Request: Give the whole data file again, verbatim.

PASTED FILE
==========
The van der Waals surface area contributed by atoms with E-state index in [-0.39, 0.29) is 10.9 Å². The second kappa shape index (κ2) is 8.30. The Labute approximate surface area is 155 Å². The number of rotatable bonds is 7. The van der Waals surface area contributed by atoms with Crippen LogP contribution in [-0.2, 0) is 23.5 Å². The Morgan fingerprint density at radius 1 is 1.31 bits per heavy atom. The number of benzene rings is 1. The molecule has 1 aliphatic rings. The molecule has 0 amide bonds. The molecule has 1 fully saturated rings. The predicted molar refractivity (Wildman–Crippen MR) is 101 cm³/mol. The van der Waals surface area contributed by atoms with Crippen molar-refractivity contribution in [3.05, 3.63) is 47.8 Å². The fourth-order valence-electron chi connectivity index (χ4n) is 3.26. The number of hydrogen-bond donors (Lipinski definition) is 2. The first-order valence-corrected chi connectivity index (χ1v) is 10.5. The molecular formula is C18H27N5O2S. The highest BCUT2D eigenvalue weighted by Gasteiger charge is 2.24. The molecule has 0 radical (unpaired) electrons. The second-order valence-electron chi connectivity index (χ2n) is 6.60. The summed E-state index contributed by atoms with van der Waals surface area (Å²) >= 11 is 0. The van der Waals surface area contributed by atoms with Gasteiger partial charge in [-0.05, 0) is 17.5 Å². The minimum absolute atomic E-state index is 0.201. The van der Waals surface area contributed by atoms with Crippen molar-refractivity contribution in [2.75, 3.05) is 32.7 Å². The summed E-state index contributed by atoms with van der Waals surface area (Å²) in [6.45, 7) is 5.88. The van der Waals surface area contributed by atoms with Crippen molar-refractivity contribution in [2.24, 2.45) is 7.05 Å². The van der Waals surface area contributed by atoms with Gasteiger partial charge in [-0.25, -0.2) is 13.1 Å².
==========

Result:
The van der Waals surface area contributed by atoms with E-state index in [-0.39, 0.29) is 10.9 Å². The second kappa shape index (κ2) is 8.30. The Labute approximate surface area is 155 Å². The number of rotatable bonds is 7. The van der Waals surface area contributed by atoms with Crippen LogP contribution in [-0.2, 0) is 23.5 Å². The Morgan fingerprint density at radius 1 is 1.31 bits per heavy atom. The number of benzene rings is 1. The molecule has 1 aliphatic rings. The molecule has 0 amide bonds. The molecule has 1 fully saturated rings. The predicted molar refractivity (Wildman–Crippen MR) is 101 cm³/mol. The van der Waals surface area contributed by atoms with Crippen molar-refractivity contribution in [3.05, 3.63) is 47.8 Å². The fourth-order valence-electron chi connectivity index (χ4n) is 3.26. The number of hydrogen-bond donors (Lipinski definition) is 2. The first-order valence-corrected chi connectivity index (χ1v) is 10.5. The molecular formula is C18H27N5O2S. The highest BCUT2D eigenvalue weighted by Gasteiger charge is 2.24. The molecule has 0 radical (unpaired) electrons. The second-order valence-electron chi connectivity index (χ2n) is 6.60. The summed E-state index contributed by atoms with van der Waals surface area (Å²) >= 11 is 0. The van der Waals surface area contributed by atoms with Gasteiger partial charge in [-0.05, 0) is 17.5 Å². The minimum absolute atomic E-state index is 0.201. The van der Waals surface area contributed by atoms with Crippen molar-refractivity contribution in [2.75, 3.05) is 32.7 Å². The summed E-state index contributed by atoms with van der Waals surface area (Å²) in [6.45, 7) is 5.88. The van der Waals surface area contributed by atoms with Crippen molar-refractivity contribution in [2.24, 2.45) is 7.05 Å². The van der Waals surface area contributed by atoms with Gasteiger partial charge in [-0.25, -0.2) is 13.1 Å².